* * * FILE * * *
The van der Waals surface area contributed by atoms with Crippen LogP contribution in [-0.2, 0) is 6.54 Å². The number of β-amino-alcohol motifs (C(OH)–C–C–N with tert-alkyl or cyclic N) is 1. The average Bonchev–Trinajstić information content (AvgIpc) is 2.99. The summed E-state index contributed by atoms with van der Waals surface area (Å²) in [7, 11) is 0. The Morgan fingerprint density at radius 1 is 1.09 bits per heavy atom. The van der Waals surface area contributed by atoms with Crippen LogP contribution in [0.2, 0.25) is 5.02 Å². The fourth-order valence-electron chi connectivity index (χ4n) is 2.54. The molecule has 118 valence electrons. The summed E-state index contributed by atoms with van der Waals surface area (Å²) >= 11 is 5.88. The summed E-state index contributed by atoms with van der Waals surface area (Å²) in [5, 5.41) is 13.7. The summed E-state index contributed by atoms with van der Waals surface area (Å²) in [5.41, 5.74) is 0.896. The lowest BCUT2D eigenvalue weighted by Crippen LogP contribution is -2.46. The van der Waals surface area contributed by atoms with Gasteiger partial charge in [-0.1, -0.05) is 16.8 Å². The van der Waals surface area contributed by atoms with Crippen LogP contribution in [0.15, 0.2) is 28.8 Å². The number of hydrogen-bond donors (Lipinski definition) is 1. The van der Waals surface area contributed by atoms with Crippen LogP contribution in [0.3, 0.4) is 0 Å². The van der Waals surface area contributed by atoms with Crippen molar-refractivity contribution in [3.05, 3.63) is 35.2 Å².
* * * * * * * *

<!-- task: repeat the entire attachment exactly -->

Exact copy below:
The van der Waals surface area contributed by atoms with Crippen LogP contribution in [-0.2, 0) is 6.54 Å². The number of β-amino-alcohol motifs (C(OH)–C–C–N with tert-alkyl or cyclic N) is 1. The average Bonchev–Trinajstić information content (AvgIpc) is 2.99. The summed E-state index contributed by atoms with van der Waals surface area (Å²) in [7, 11) is 0. The Morgan fingerprint density at radius 1 is 1.09 bits per heavy atom. The van der Waals surface area contributed by atoms with Crippen LogP contribution in [0.2, 0.25) is 5.02 Å². The fourth-order valence-electron chi connectivity index (χ4n) is 2.54. The molecule has 118 valence electrons. The summed E-state index contributed by atoms with van der Waals surface area (Å²) >= 11 is 5.88. The summed E-state index contributed by atoms with van der Waals surface area (Å²) in [5, 5.41) is 13.7. The summed E-state index contributed by atoms with van der Waals surface area (Å²) in [5.41, 5.74) is 0.896. The lowest BCUT2D eigenvalue weighted by Crippen LogP contribution is -2.46. The van der Waals surface area contributed by atoms with Gasteiger partial charge in [-0.1, -0.05) is 16.8 Å². The van der Waals surface area contributed by atoms with Crippen LogP contribution in [0.15, 0.2) is 28.8 Å². The number of hydrogen-bond donors (Lipinski definition) is 1. The van der Waals surface area contributed by atoms with Crippen LogP contribution in [0.3, 0.4) is 0 Å². The van der Waals surface area contributed by atoms with Crippen molar-refractivity contribution in [3.05, 3.63) is 35.2 Å².